Unmasking the Cost of Living Crisis: Navigating High Inflation Rates

The UK is currently grappling with a Cost of Living Crisis as inflation rates remain a cause for concern among its citizens. Despite a slight dip in the inflation rate, British consumers are apprehensive about the increasing Cost of Living, leading to a substantial reduction in their purchasing power. This prompts the question: why has the purchasing power of UK consumers declined? Furthermore, it is crucial to examine the recent consumer behaviour trends and significant purchase patterns in the past months. Understanding these trends can shed light on the implications and potential consequences of the ongoing Cost of Living Crisis and inflation rate concerns for UK retail sales.

A sharp drop in consumption in the UK

In recent months, the purchasing power of UK consumers has experienced a decline. A survey’s findings reveal a significant decrease in the sentiment of British consumers in October, compared to the early stages of the COVID-19 pandemic approximately three and a half years ago. Market research firm GfK reported a decrease of 9 points, bringing the figure to a concerning minus 30 points. Joe Staton, Client Strategy Director at GfK, emphasized that this sharp decline underscores the acute pressures many consumers are facing due to the Cost of Living Crisis and inflation rate, and the challenge of making ends meet with limited financial resources.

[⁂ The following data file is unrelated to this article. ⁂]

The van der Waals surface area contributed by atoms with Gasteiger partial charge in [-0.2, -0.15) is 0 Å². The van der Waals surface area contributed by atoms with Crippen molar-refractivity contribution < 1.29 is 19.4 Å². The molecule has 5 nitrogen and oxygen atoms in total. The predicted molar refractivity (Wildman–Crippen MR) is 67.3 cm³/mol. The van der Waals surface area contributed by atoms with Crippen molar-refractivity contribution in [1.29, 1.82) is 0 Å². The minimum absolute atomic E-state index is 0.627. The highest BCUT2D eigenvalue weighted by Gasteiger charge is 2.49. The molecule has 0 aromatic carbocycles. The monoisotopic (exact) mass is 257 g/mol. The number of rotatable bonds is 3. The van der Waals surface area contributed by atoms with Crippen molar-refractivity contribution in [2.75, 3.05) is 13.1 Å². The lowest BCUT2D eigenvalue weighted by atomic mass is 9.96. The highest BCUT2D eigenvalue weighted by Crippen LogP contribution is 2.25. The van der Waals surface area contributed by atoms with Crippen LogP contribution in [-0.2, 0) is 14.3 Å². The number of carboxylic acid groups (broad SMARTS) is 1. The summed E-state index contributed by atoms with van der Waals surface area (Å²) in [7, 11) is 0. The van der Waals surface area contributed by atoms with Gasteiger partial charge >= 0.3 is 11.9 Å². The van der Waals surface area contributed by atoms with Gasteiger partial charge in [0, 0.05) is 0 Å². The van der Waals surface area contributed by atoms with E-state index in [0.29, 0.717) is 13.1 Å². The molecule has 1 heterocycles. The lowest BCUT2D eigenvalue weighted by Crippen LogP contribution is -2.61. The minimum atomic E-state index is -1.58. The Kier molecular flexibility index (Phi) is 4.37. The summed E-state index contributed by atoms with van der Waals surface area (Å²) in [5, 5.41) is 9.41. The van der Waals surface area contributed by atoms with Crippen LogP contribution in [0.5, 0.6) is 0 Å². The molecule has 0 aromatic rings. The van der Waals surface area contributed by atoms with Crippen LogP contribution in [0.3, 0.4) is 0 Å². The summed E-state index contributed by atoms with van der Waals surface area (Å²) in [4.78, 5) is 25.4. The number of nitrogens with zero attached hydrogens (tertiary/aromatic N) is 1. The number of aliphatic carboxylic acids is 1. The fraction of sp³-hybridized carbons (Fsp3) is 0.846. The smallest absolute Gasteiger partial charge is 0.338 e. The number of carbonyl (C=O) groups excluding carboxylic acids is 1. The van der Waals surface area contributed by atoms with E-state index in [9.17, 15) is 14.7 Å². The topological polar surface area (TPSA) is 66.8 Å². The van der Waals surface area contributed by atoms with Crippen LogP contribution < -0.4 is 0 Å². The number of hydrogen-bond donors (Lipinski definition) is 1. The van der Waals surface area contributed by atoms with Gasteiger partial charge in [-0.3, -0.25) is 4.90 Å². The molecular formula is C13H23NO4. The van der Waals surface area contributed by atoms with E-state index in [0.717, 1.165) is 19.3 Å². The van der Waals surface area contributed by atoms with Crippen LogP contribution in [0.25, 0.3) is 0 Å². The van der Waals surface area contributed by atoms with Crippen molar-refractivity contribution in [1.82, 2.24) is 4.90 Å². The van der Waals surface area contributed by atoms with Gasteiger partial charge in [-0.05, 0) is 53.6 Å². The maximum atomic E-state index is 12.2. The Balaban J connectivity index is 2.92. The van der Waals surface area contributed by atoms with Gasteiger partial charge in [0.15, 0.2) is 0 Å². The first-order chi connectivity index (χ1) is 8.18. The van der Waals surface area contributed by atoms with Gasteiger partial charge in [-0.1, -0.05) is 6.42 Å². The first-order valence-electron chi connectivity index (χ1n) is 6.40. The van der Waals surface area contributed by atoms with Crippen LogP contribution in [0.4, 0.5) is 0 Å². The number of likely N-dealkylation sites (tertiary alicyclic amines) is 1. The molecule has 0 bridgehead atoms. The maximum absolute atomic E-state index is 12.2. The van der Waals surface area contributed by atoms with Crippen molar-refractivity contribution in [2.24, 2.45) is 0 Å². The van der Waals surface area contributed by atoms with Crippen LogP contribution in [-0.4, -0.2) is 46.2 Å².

Cost of Living Crisis and inflation rate

UK consumer prices increased by 6.7% in September compared to last year. Thus, the inflation rate is much lower than the 41-year high of 11.1 per cent in October 2022. Most economists expect inflation to drop sharply this month. However, the cost of living is still likely to be about 17% higher than two years ago. The purchasing power of UK consumers is decreasing daily under the influence of the poor performance of conservative governments.


Reducing the willingness of households to buy

Consumer sentiment towards the economy is often negative. Staton said: “The fierce headwinds of meeting the accelerating costs of heating our homes, filling our petrol tanks, coping with surging mortgage and rental rates, a slowing jobs market, and now the uncertainties posed by conflict in the Middle East, are all contributing to this growing unease in the face of the Cost of Living Crisis and inflation rate.


Decrease in consumption contrary to forecasts

British retail sales fell more than expected in September, according to the survey. The figure fell by 0.9% after a 0.4% rise in August, according to the ONS. Economists polled by Reuters had expected only a 0.2 per cent decline. Grant Fitzner, chief economist at the ONS, said: “It was a poor month for clothing stores as the warm autumnal conditions reduced sales of colder weather gear”, with clothing and department stores recording a 1.6% decline in sales in September.”